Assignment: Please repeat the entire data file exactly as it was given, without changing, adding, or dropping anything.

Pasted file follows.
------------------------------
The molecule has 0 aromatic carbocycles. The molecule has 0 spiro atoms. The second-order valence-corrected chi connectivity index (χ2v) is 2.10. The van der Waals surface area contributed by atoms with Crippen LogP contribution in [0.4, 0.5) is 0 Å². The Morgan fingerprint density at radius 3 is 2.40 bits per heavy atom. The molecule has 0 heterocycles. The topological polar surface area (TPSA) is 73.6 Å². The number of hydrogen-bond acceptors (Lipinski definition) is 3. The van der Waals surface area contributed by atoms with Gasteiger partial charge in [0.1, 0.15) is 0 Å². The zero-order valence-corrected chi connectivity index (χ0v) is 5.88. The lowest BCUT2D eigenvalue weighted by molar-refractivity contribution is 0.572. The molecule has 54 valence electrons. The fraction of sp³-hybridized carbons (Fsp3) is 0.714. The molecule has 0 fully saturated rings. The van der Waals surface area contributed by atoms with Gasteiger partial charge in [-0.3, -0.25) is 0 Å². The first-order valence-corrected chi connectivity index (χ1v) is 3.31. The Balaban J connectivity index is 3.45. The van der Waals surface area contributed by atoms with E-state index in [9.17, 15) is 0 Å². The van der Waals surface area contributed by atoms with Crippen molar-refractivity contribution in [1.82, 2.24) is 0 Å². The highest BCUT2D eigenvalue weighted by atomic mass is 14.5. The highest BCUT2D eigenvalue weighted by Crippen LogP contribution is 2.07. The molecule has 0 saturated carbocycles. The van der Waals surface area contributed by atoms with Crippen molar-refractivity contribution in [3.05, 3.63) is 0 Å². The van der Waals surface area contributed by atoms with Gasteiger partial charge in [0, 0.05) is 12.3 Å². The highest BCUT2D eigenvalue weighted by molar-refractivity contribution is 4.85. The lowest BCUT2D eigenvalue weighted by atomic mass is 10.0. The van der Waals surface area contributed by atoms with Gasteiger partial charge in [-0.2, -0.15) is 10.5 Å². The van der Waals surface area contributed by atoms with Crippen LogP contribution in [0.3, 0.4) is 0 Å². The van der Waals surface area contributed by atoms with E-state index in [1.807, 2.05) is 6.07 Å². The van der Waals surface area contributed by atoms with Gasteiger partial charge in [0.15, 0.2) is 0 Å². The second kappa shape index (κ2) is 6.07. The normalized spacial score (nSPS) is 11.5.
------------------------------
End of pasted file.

The molecule has 0 aromatic carbocycles. The molecule has 0 spiro atoms. The second-order valence-corrected chi connectivity index (χ2v) is 2.10. The van der Waals surface area contributed by atoms with Crippen LogP contribution in [0.4, 0.5) is 0 Å². The Morgan fingerprint density at radius 3 is 2.40 bits per heavy atom. The molecule has 0 heterocycles. The topological polar surface area (TPSA) is 73.6 Å². The number of hydrogen-bond acceptors (Lipinski definition) is 3. The van der Waals surface area contributed by atoms with Gasteiger partial charge in [0.1, 0.15) is 0 Å². The zero-order valence-corrected chi connectivity index (χ0v) is 5.88. The lowest BCUT2D eigenvalue weighted by molar-refractivity contribution is 0.572. The molecule has 54 valence electrons. The fraction of sp³-hybridized carbons (Fsp3) is 0.714. The molecule has 0 fully saturated rings. The van der Waals surface area contributed by atoms with Gasteiger partial charge in [-0.3, -0.25) is 0 Å². The first-order valence-corrected chi connectivity index (χ1v) is 3.31. The Balaban J connectivity index is 3.45. The van der Waals surface area contributed by atoms with E-state index in [9.17, 15) is 0 Å². The van der Waals surface area contributed by atoms with Crippen molar-refractivity contribution in [1.82, 2.24) is 0 Å². The highest BCUT2D eigenvalue weighted by atomic mass is 14.5. The highest BCUT2D eigenvalue weighted by Crippen LogP contribution is 2.07. The molecule has 0 saturated carbocycles. The van der Waals surface area contributed by atoms with Crippen molar-refractivity contribution in [3.05, 3.63) is 0 Å². The van der Waals surface area contributed by atoms with Gasteiger partial charge in [0, 0.05) is 12.3 Å². The highest BCUT2D eigenvalue weighted by molar-refractivity contribution is 4.85. The lowest BCUT2D eigenvalue weighted by atomic mass is 10.0. The van der Waals surface area contributed by atoms with Gasteiger partial charge in [-0.2, -0.15) is 10.5 Å². The van der Waals surface area contributed by atoms with Crippen LogP contribution in [0.3, 0.4) is 0 Å². The van der Waals surface area contributed by atoms with E-state index in [1.807, 2.05) is 6.07 Å². The van der Waals surface area contributed by atoms with Gasteiger partial charge in [0.15, 0.2) is 0 Å². The second kappa shape index (κ2) is 6.07. The normalized spacial score (nSPS) is 11.5.